RCV is often preferred because its goal is to restore you to where you were before by replacing or repairing items in a covered peril. You will still have to pay your deductible, and policy limits apply, but other than that, there will not be any out-of-pocket expenses. The downside is that this type of insurance is more expensive because your insurance company will pay more if you file a claim.

How Does RCV Work?

Let’s look at an example to understand further how RCV works. If a fire in your kitchen destroys your 20-year-old oven, your RCV policy will pay you to get a new one. Even if the old oven was not worth anything, your RCV policy would pay for a new oven that’s similar. They will not get you a top-of-the-line oven, but you’ll have some options for a modest stove with features similar to your old one.

Advantages of RCV

The most significant benefit of having an RCV policy is that you’ll get the total amount of replacing lost, stolen, and damaged items. If there is a fire and you need to replace everything, you’ll be responsible for the deductible; after that, your insurance will cover the replacement of the rest of your belongings.

Disadvantages of RCV

People do not select an RCV policy mainly because of the higher price associated with this type of coverage. If you have a covered loss, your insurance company pays for you to get new items to replace your damaged ones. This can be very expensive for the insurance, and they pass those expenses along to customers through higher rates.

Difference Between Actual Cash Value and Replacement Cost Value

There are a couple of significant differences between ACV and RCV insurance. The first one most people purchasing homeowners insurance or renters insurance consider is price. The cost of your monthly bills is important and plays a significant role in your insurance purchase decisions. RCV insurance is more expensive than ACV because they pay more if you have a covered loss.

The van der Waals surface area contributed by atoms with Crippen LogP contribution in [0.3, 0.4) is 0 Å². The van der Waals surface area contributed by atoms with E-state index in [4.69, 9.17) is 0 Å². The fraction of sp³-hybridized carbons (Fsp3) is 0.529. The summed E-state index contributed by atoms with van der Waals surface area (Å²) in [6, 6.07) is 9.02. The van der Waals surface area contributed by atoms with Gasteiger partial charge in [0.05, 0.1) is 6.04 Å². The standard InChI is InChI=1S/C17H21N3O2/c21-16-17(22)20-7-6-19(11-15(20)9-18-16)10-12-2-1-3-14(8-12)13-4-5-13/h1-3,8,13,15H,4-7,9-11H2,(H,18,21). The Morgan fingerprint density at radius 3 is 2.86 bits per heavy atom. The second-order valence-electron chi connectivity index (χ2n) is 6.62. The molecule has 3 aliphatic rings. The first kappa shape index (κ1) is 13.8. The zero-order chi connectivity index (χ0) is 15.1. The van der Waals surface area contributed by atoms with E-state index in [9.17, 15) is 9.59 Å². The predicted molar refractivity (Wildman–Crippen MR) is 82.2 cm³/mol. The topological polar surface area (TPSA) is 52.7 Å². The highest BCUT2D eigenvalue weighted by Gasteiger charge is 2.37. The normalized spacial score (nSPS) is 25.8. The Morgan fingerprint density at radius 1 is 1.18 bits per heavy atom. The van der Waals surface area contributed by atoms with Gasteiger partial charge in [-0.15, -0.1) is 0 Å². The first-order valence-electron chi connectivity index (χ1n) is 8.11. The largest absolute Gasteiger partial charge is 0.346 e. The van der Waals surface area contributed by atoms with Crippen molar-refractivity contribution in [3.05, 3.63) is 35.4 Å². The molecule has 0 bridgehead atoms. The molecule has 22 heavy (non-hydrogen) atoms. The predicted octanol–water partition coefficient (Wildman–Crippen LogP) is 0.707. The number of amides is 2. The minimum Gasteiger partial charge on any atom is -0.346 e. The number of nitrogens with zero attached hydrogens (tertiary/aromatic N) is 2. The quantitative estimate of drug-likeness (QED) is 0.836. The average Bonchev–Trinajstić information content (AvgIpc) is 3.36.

The next big difference is how much coverage you’ll receive if there’s a loss. ACV only pays you what the item is worth today, while RCV pays you to get a new one. This is a huge difference, especially when you break it down. Let’s assume you bought a $3000 couch five years ago. Today that used couch is worth $1500, and that’s what you’ll get with an ACV policy if that couch is damaged. With an RCV policy, you’ll get whatever the price is to replace that couch, even if the price has gone up to $4500.

Both RCV and ACV insurance policies will have deductibles and coverage limits. Your policy determines these, so it pays to research this to see what the numbers are. The deductible is the amount you’ll be required to pay out-of-pocket before insurance payments begin. Your coverage limit is the maximum your insurance company will pay for a claim. Once you hit your coverage limit, you’ll have to pay any additional expenses.

Should You Get Actual Cash Value or Replacement Cash Value Coverage?

An RCV policy is better for helping you recover from a loss. This insurance will pay to replace your items, regardless of the value of the lost items. The problem is that this insurance is expensive, which might not be affordable for some people.

ACV policies still give you protection and coverage if there is a peril. You will not get the total amount you need to replace your personal property, but you will get what your items were worth, which can help immensely. It also gives you peace of mind that’s affordable.

Ultimately, the decision comes down to what you can afford and what you own. If you need more coverage and can afford it, then RCV is the way to go. If you cannot afford RCV, then ACV is the best option, and you can save any extra money you have as a backup plan in case you have a claim in the future.